Rather than waiting for teams to be surprised by overwhelming events and scramble to find someone to ‘debrief them,’ why not start the season with a Pre-Traumatic Stress Plan and practice for it?

LMG We know that in the traumatic stress literature, the single most important factor in how injured you will be after you experience a traumatic exposure is your level of social connectedness.This means that it matters if other people know you and have a sense of how you’re doing.

One of the most impactful stories I’ve heard occurred after an inbound avalanche in Colorado where a patroller was killed. The local clinician showed up to the locker room and said,

“You’re a family and families have what it takes to get through this.This is grief and you know what to do. I’ll be back tomorrow to check on you.” It brings us back to the basics. Creating teams that folks want to come home to when hard things hit might be the single most important thing we can do to mitigate traumatic stress. Sometimes it’s the hardest.

What I candidly believe is it’s crucial to have your own peer support team, not necessarily from professionals. [We need] people to ground things with because that is our only real technology for integration of grief and trauma, the weightiness. This is our job, to do that for each other. I think that’s where we are moving in debriefing, instead of bringing people back into a hot topic that may trigger them.The old model is “we will wait till something bad happens, then come in with an eraser, and make it not bad.”

SJ How do we prepare for the worst? Tell us your ideas on pre- traumatic stress management training?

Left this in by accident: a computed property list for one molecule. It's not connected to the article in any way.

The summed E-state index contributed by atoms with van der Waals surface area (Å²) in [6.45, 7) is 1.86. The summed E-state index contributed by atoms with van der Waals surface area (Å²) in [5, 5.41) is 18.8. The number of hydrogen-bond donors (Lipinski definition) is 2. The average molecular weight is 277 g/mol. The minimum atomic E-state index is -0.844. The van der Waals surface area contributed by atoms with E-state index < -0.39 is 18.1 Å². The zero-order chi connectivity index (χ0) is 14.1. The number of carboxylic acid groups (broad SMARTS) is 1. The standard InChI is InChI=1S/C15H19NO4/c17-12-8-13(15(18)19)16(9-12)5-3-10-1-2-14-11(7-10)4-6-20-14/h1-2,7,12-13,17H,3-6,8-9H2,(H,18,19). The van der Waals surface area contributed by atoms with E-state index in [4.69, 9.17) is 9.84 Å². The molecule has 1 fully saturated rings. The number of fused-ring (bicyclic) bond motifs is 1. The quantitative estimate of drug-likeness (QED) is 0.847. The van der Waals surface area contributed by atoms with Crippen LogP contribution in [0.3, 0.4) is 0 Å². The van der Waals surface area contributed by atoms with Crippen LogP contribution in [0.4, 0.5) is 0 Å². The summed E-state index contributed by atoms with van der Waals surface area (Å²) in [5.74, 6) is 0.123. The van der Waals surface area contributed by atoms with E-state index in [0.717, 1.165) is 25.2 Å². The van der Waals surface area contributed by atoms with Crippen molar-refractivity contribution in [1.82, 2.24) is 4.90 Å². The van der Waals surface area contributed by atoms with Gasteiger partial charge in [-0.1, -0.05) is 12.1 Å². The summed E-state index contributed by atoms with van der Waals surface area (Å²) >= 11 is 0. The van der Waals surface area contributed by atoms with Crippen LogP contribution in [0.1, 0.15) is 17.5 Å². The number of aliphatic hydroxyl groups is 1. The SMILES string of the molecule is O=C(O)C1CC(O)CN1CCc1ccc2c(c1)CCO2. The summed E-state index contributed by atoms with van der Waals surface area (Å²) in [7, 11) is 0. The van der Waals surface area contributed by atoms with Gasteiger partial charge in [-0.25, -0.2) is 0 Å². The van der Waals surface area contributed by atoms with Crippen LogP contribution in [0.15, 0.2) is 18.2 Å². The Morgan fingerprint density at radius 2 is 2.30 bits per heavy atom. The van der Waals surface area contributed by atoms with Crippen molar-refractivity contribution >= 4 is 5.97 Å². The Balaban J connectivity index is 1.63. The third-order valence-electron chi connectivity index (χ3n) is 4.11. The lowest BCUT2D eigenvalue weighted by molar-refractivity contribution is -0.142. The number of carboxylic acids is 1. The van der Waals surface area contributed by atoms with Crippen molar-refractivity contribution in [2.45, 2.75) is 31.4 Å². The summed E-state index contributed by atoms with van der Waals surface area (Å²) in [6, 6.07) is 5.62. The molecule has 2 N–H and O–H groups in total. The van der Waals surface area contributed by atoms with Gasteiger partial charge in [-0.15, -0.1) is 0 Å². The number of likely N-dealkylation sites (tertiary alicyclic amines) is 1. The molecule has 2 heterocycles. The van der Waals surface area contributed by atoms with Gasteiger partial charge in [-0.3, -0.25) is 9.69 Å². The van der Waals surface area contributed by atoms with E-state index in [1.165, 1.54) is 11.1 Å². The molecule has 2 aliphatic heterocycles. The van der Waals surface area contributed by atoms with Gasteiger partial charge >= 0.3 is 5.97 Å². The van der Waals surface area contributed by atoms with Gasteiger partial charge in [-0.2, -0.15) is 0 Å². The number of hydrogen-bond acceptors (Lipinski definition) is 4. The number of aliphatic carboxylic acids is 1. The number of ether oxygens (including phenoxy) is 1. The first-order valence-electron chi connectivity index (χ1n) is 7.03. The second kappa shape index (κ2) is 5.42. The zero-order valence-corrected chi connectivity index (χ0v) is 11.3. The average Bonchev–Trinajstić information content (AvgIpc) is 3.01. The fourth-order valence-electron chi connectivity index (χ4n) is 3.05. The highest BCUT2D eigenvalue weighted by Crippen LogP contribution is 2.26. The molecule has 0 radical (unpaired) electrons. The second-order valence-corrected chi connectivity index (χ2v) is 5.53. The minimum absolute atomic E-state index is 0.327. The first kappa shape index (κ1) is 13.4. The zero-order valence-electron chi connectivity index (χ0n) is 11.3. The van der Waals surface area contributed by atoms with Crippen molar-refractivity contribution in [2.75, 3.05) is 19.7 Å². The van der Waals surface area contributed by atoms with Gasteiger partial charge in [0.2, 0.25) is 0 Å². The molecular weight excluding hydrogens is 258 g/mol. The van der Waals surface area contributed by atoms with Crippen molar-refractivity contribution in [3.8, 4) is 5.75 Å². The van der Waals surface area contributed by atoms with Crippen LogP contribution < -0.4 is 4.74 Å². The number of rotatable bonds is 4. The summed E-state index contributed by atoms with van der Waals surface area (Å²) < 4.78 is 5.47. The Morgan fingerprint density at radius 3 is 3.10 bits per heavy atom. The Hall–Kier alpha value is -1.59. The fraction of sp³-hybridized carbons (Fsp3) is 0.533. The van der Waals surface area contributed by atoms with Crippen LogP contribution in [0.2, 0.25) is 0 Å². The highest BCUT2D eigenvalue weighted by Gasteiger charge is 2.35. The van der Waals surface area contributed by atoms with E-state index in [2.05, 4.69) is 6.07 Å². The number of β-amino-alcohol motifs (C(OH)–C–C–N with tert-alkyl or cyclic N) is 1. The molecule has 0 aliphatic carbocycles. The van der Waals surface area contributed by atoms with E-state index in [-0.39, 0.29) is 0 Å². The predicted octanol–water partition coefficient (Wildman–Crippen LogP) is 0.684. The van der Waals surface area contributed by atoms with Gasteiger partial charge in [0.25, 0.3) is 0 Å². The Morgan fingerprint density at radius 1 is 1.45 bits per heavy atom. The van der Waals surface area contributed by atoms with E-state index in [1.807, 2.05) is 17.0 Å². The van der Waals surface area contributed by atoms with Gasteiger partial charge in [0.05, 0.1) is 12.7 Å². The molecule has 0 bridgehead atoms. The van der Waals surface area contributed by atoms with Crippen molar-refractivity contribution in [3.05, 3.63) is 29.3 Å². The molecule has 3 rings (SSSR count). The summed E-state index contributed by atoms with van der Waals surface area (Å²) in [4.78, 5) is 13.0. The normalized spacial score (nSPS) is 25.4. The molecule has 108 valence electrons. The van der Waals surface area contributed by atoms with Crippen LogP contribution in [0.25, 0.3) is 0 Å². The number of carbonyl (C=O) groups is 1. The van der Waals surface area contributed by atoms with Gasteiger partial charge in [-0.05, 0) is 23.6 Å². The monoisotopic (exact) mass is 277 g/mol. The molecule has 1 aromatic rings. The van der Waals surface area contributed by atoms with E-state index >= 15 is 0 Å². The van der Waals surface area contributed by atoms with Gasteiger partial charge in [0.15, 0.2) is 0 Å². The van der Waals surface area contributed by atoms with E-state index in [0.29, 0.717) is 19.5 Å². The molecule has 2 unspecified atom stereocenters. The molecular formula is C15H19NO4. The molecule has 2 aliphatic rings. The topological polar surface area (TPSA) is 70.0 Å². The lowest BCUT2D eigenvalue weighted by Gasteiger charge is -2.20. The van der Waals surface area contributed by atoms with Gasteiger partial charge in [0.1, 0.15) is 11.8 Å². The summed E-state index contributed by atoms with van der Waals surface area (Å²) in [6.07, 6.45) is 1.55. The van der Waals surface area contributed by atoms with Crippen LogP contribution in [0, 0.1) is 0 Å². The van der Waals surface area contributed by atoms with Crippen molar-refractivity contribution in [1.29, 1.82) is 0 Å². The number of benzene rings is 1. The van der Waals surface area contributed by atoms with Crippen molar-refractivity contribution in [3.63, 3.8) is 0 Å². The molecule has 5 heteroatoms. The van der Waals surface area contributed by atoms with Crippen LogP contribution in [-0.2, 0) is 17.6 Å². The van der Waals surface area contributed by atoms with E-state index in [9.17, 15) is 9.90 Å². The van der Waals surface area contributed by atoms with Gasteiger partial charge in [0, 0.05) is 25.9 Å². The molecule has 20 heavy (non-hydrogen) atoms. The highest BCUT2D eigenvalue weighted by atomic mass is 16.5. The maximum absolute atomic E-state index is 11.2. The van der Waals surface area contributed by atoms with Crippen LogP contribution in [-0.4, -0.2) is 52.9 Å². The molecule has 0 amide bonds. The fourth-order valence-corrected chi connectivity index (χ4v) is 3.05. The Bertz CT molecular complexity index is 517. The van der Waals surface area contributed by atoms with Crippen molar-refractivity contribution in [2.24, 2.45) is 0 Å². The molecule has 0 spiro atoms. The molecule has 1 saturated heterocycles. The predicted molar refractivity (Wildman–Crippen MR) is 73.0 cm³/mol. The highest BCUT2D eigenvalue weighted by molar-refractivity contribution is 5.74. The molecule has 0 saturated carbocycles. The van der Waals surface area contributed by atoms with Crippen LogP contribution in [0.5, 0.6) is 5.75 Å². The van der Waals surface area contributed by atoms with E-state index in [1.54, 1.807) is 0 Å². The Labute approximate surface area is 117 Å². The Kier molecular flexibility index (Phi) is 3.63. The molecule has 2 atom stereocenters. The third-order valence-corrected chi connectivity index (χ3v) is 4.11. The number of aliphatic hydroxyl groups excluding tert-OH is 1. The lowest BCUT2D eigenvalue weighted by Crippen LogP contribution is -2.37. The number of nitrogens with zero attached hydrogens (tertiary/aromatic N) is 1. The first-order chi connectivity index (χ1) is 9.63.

LMG This is where we need to break new trail. In all rescue teams that I work with, there is still near-universal agreement that we should only wait until after an event to support the traumatic stress, usually by an outside ‘expert’ that nobody knows. Nothing could be further from the truth.

We can plan on traumatic things happening as backcountry, patrol, and highway forecasters, even as guides.We don’t want them to happen, but it’s not possible to eliminate all risk. If we know that stress injuries occur in a place of stress, then the innovation should be to reduce stress, both occupational stress and life stress, and build capacity to respond to hard things. If you see yourself or your team getting depleted by early open or a continuous storm cycle, pay attention to the sleeplessness, the strain, the lack of connection, and the feeling of over- whelm. See what you can do about it.

We know traumatic events are going to occur on the teams and areas where we work and play. It is rare for any of the teams I work with to get through the season without at least one fatality. Rather than waiting for teams to be surprised by overwhelming events and scramble to find someone to ‘de- brief them,’ why not start the season with a Pre-Traumatic Stress Plan and practice for it?

If you could predict next week that you were going to have one of the hardest most difficult moments of your life, could you look around and know who your people are and the level and connection you have with these people? If you don’t have one or two people this makes you so vulnerable to shame, regret, moral injury.The people you come home to are the predictors of how well you integrate trauma. Not the people who come in and spend two hours in your critical incident debrief.

I think in decision-making and avalanche, the more you en- gage in those resources to get folks to a point where they feel like they have enough [resources] for the situation ahead, have something to offer, they are connected to the people and can stay present throughout the whole scene, the better the deci- sions they will make in real time.That’s actually an operational outcome. If we could pair how important these resiliency factors are to pre-resourcing we would have it.

As this movement gains traction, start by taking a look at your team and yourself and determine where you are in the continuum. Do you have appropriate tools in your box when the inevitable happens?

If you want to learn more about these tools and topics check out,SOAR4life.organdamericanalpineclub. org/grieffund

(originally published by The Avalanche Review)